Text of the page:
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Wednesday, Sep 19, 2018
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MOSI study says moving museum could bring fresh start

TAMPA — The Museum of Science and Industry could get a fresh start if the financially challenged science center were to leave its longtime north Tampa home and move downtown, according to a consultant’s report.

ConsultEcon, a Massachusetts-based management and planning firm, told MOSI board members last week that moving the museum to an urban setting would be an opportunity to rebrand MOSI and modernize its exhibits. A move would also allow the museum’s leadership to “right-size the building” for this market.

“What I took away from the report was there is no harm done by relocating the museum,” said county Commissioner Al Higginbotham, who recently joined the MOSI board.

ConsultEcon is a subcontractor brought in by Museum Management Consultants, a company hired to study the implications of moving the 33-year-old science center. Hillsborough County paid $90,000 for the study.

The consultants are not only evaluating whether a move downtown is in the museum’s best interest, but they are also guiding the board toward an overall vision for the museum’s future, said MOSI chief executive officer Molly Demeulenaere.

“This whole exercise is about what is the vision of the science museum,” Demeulenaere said. “If you just take the same exhibits and same programing and put in a different wrapping, you’re not going to see a transformation.”

County leaders revealed in April they had been in discussions with Tampa Bay Lightning owner Jeff Vinik about making MOSI part of Vinik’s 40-acre redevelopment plan on the city’s downtown waterfront. Hillsborough County is a major funder of MOSI operations and owns the center’s land and building on east Fowler Avenue.

In a preliminary report given to the museum’s board of directors Wednesday, ConsultEcon highlighted three established science centers — in Dallas, St. Paul, Minn., and Columbus, Ohio — that moved to new buildings closer to their cities’ centers.

The three centers’ saw different financial outcomes from their relocations. The smaller Perot Museum of Nature and Science in Dallas saw a surge in attendance after it opened, while the Columbus Center of Science and Industry struggled, at least initially, in a much larger building.

The report emphasized that the right team of architects, board members, staff and community partners must be assembled at the beginning of relocation planning. The museum relocation team should reach out to the community through research and engagement to ascertain residents’ interests and needs, the report said.

Also important is the buzz factor.

“There is an expectation that the science museum will be something different than what it used to be,” the consultants said, referring to the St. Paul center, “but the museum-center also has to retain some of the best aspects of its past.”

At all three of the relocated science centers, the staff, board and city officials were able to build excitement in the community and an expectation that visitors would see things there they couldn’t see anywhere else.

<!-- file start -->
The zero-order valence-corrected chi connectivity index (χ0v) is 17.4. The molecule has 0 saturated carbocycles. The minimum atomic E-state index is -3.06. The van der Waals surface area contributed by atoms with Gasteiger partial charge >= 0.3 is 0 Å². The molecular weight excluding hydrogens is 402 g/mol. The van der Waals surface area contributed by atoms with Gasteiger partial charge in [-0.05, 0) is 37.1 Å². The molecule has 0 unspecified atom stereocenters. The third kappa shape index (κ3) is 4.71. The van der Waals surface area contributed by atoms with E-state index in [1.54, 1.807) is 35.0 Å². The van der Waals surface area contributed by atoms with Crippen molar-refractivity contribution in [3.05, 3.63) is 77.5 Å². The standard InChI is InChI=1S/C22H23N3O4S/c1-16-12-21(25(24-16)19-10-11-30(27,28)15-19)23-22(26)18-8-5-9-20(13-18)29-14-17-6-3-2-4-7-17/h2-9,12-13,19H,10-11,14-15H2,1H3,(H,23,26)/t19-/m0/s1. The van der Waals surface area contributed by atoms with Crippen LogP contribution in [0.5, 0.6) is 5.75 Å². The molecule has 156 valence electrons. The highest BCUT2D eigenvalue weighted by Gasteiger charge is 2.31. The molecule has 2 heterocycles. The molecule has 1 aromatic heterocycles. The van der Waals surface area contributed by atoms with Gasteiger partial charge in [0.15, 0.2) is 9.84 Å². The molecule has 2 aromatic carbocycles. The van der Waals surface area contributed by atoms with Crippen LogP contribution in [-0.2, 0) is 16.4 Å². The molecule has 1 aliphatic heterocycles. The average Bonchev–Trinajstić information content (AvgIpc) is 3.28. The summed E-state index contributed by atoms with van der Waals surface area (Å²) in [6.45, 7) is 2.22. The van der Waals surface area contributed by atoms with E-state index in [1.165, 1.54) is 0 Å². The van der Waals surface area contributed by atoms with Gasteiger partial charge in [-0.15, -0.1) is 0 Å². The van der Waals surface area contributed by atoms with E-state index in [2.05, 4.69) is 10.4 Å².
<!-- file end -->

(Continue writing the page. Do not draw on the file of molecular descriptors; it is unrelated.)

The Museum of Science and Industry, which opened in 1982, was once considered one of the best attractions of its kind in the country. But the center’s financial position has been slipping since 2012, when it was unable to pay back $250,000 of a $405,000 loan from the county. An audit by Museum Management Consultants in summer 2014 pronounced MOSI’s “overall financial health in decline.”

The audit cited the museum’s inability to pay back loans to the county, as well as a convoluted accounting system that was hard to understand. MOSI also trailed similar centers in fund-raising from the private sector, the audit said.

The way out of this fiscal morass requires new branding and broadening the museum’s appeal to a wider demographic spectrum, including older people, Hispanics and millennials, the report said. Whether by design or evolution, MOSI has come to be seen primarily as a place where married couples take their children.

A new center can be designed to help older people enjoy the experience despite mobility, sight or hearing limitations, the report said. The Perot museum made an effort to expand its audience by holding special events for seniors in the day when kids are in school.

The Columbus Center of Science and Industry started hosting more evening events that attract young adults.

“Just being open for families and kids is not enough … The adult audience is the growth audience,” the report said.

Another insight from the report is that a cutting edge science center doesn’t have to be in an overly large building. The Perot museum, which moved to a new location in December 2012, is 180,000 square feet on six floors, compared to MOSI’s 300,000 square feet.

The Columbus museum, on the other hand, was overbuilt for its market at 320,000 square feet, a fact that contributed to early financial struggles.

“It is possible to build an impactful project on a tight, urban site,” the report said, noting that the Perot museum doubled its annual attendance at the new location.

Demeulenaere, who took over for MOSI founder Wit Ostrenko last summer, said board discussions of the study into the implications of moving will be crucial in reinvigorating what many critics say is a much-diminished museum.

“Moving is always a good opportunity to reinvent the museum, but whether we stay here or move to a new location, we have to reinvent the vision of MOSI,” she said.

“MOSI just suffered through a major change in leadership,” Demeulenaere added. “Now is the time for the board to sit down and provide thoughtful leadership on what do they want their science center to be in the future.”

Demeulenaere said the study should be finished by April.

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